The ICC's Timbuktu verdict shows cultural heritage belongs to us all, says DW's Stefan Dege. Ahmad al-Faqi Al-Mahdi has been sentenced to nine years in jail for destroying cultural sites - a landmark decision.
Ahmad al-Faqi Al-Mahdi appeared in the courtroom wearing a grey suit and serious glasses; his jet-black hair was combed back. He looked more like a scholar than a warrior.
Yet that wasn't what made the Timbuktu destruction trial so particular. For the first time, an Islamic extremist was prosecuted by the International Criminal Court (ICC). It was also the first time The Hague's ICC dealt with the destruction of cultural heritage. That's what made the case unprecedented: For the first time, the ICC was recognizing destruction of cultural heritage as a war crime.
Al-Mahdi led the Islamic moral police in Timbuktu, Mali, while it was controlled by armed Islamists from April 2012 to January 2013. From June 30 to July 11, 2012, he organized and led the destruction of historical buildings in this city that has been an African center of international culture and learning since the Middle Ages. Among the razed monuments were 16 famous mausoleums.
Guilty plea from the start
Al-Mahdi pleaded guilty at the beginning of the trial - another first at the ICC. This facilitated the judges' work; it took them less time than usual to issue a verdict. The sentence of nine years was not surprising.
After all, the Timbuktu trial aims to be exemplary for so many other cases. Recent destruction of cultural heritage includes the monumental Buddhas of Bamiyan, dynamited by the Taliban, and the ancient city of Palmyra in Syria, destroyed by "Islamic State" militants.
Those who destroy cultural heritage shall be tried on an international level. Those who, like Ahmad Al-Mahdi and his group of religious extremists, destroy sacred Islamic monuments shall not stay unpunished.
The Taliban destroyed the Buddha statues because they considered them "blasphemous idols." In Timbuktu, Islamist extremists destroyed sites bearing testament to the great Islamic period of the 16th and 17th centuries as they felt these monuments did not comply with their interpretation of an originally "pure" Islam, which they aimed to reestablish.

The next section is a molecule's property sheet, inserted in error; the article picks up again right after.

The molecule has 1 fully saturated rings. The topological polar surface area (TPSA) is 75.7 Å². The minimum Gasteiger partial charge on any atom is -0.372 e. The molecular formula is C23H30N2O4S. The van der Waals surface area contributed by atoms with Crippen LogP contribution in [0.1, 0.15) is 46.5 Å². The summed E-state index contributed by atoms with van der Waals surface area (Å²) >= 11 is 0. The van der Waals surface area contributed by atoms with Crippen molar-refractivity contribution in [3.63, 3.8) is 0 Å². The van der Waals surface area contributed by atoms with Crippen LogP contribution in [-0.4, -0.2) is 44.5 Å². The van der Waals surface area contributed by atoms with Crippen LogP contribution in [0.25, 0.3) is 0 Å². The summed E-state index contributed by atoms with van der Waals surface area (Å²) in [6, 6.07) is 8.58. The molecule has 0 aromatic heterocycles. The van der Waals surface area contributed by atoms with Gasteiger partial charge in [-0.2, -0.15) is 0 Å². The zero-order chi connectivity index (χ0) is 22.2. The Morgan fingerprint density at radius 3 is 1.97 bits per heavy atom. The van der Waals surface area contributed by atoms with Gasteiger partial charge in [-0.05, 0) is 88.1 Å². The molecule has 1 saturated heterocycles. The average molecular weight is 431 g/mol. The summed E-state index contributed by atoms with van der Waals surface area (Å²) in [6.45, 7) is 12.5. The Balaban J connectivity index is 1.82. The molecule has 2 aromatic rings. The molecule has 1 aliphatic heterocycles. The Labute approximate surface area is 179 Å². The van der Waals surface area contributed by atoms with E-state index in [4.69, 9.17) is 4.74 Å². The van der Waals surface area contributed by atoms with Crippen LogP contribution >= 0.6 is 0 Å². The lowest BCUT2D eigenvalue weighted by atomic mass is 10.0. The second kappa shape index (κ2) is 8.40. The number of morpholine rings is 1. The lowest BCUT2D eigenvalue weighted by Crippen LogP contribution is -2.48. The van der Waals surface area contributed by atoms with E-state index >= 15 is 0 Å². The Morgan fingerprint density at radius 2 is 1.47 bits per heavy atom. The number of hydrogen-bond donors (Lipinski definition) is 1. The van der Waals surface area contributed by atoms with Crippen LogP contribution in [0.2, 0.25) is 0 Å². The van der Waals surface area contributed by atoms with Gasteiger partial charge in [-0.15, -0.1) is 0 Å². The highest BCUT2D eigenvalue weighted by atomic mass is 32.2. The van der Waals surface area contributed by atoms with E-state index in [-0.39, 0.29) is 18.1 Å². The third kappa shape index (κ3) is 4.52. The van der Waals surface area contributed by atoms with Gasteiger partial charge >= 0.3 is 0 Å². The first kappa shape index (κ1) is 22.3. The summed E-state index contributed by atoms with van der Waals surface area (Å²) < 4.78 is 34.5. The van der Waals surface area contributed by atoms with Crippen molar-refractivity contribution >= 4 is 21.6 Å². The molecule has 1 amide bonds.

Cultural heritage belongs to everyone
The ICC's verdict in The Hague has demonstrated that cultural heritage belongs to all humankind. Those who destroy it are committing war crimes. Impunity needs to end.
Hopefully this message will also reach Syria. However, the situation there is already lost. Even if it wanted to, the ICC would have little impact in the war-torn country. Syria is not a member of the United Nations; the UN's international institutions are powerless in this case. The UN Security Council is a toothless tiger, as the conflict surrounding the bombing of Aleppo has demonstrated.
Justifying the Timbuktu case was an article of the ICC stating that "intentionally directing attacks against buildings dedicated to religion, education, art, science or charitable purposes, historic monuments, hospitals and places where the sick and wounded are collected" constitutes a war crime. This applies to what the Assad government has been doing for years.
The trial and the verdict from The Hague offer hope, but it is still unclear how this case will resonate around the world.
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